While examining the helmet after the rain it came to my attention that I am messing up the mouth area.
Using my mouse sander, I sanded the mouth area.
Next I used a saw to cut the mouth mike area away, as well as the rectangular shape on the back of the helmet.
Then using strips of cardboard, I reshaped the areas.
Then I used wood filler to fill in the small gaps.
Then I sanded it smooth.
Next I glued on some coin capsules to redefine the circular shapes on the ears and back.
Then I took it outside for a fresh coat of primer.
While the primer dried I decided to start working on my clone blaster toy. First I removed the screws and disassembled the gun.
I don't care if this gun never shoots a nerf again, but I do want it to flash blue each time I pull the trigger, so I wrapped the clear portion with the blue LED in painters tape.
Then I gave the pieces of the gun a coat of primer.
Followed by flat black paint.
While that dried I went back to the helmet. I decided it was time to remove the visor area. I did this with an X-acto knife.
This took a long time considering the many layers of this helmet.
Then I used some wood filler to smooth out the edges around the visor and a few other spots.
Back to the blaster...
I reassembled everything once it dried.
I forgot to paint the trigger, and a piece on the inside, but that is ok. Next I used a silver paint marker to add some wear and tear.
Next I sanded the helmet once the filler dried.
After cutting out the visor area, the plaster wrap inside the helmet was becoming loose and frayed. I decided to add resin to strengthen the inside. A lot of resin seeped out onto the outside of the helmet, so I wound up covering the entire helmet with resin.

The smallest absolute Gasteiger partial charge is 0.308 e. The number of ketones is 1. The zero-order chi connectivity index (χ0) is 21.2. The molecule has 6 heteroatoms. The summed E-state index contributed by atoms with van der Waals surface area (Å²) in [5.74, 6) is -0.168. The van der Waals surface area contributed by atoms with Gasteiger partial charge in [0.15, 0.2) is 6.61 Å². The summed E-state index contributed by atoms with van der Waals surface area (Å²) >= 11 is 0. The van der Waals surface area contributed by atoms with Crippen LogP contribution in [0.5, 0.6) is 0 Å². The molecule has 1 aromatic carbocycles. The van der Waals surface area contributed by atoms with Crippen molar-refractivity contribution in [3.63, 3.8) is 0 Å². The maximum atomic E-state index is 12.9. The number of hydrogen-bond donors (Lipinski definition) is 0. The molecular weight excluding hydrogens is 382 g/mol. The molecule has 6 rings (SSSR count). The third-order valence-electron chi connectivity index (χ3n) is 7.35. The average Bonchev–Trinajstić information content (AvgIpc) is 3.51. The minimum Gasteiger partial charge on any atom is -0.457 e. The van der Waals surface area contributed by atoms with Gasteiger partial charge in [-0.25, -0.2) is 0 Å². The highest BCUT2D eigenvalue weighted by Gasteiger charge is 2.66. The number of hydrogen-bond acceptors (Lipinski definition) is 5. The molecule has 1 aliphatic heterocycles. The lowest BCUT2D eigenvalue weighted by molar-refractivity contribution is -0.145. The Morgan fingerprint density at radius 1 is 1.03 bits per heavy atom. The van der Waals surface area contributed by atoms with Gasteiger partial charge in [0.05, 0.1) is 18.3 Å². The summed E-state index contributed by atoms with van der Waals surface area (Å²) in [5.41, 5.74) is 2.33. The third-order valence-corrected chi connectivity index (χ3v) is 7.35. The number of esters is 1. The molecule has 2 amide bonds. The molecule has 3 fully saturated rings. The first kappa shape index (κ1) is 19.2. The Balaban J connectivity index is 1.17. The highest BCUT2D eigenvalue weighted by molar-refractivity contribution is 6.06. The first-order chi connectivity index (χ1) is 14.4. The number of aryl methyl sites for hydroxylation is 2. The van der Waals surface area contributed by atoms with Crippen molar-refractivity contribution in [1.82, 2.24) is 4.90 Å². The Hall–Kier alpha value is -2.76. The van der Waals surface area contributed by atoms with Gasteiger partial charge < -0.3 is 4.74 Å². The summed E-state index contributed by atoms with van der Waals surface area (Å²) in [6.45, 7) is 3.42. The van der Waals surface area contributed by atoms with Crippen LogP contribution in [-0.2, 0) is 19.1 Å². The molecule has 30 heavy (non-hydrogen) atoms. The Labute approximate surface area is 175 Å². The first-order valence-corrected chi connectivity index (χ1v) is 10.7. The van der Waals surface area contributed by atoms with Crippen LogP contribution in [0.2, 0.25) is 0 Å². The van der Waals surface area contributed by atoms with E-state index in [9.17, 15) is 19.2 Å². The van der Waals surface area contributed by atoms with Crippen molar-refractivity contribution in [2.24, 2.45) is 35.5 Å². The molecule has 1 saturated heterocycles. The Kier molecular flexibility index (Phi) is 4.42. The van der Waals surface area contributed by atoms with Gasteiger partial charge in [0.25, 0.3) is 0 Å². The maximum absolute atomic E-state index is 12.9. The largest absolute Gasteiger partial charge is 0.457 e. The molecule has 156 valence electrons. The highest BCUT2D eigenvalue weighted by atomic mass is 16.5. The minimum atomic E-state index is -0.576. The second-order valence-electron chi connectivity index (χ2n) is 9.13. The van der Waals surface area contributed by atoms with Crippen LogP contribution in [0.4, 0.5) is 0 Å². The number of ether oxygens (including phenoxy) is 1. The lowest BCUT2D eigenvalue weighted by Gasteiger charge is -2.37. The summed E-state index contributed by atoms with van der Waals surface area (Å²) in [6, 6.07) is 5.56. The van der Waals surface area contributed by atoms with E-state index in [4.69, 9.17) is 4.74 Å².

When the resin dried I began sanding the drips and imperfections left by the resin.
Once sanded I cleaned the helmet and brought it outside for a coat of primer.
Unfortunately the resin left a lot of imperfections that I didn't see earlier. The matte primer brought out a lot of these imperfections. So when the primer dried I went back to sanding.
Then I gave the helmet a coat of white acrylic paint.
Followed by a second coat of white.
There is still some rough textures left behind by the resin and sanding, but I think it will give the helmet a good battle-worn look. So after a few more coats of white I decided to break out my air brush and start weathering the helmet.
After airbrushing I used a little black and silver paint to add a few more scrapes.
Finally I added the mic using a piece of thick black crafting foam.
Then I took it outside and gave it a few coats of clear enamel.
When it dried I traced the shape of the visor onto a piece of cardboard which I used as a template on some tinted plastic.
I cut out the plastic and glued it to the inside of the helmet.
And I'm done!
Below are a few of my clone helmets together.
As always, this was another fun project. I didn't get around to molding and casting yet but hopefully when I do, I will make more of these helmets.
Thanks for reading!
UPDATE: I can not distribute the pep file as per the original creators request. If you are looking for this pepakura file, please look on therpf.com. I have already found 2 just by typing "clone pepakura" in the search field. Again, I can not distribute the file - so please don't ask me. Thank you.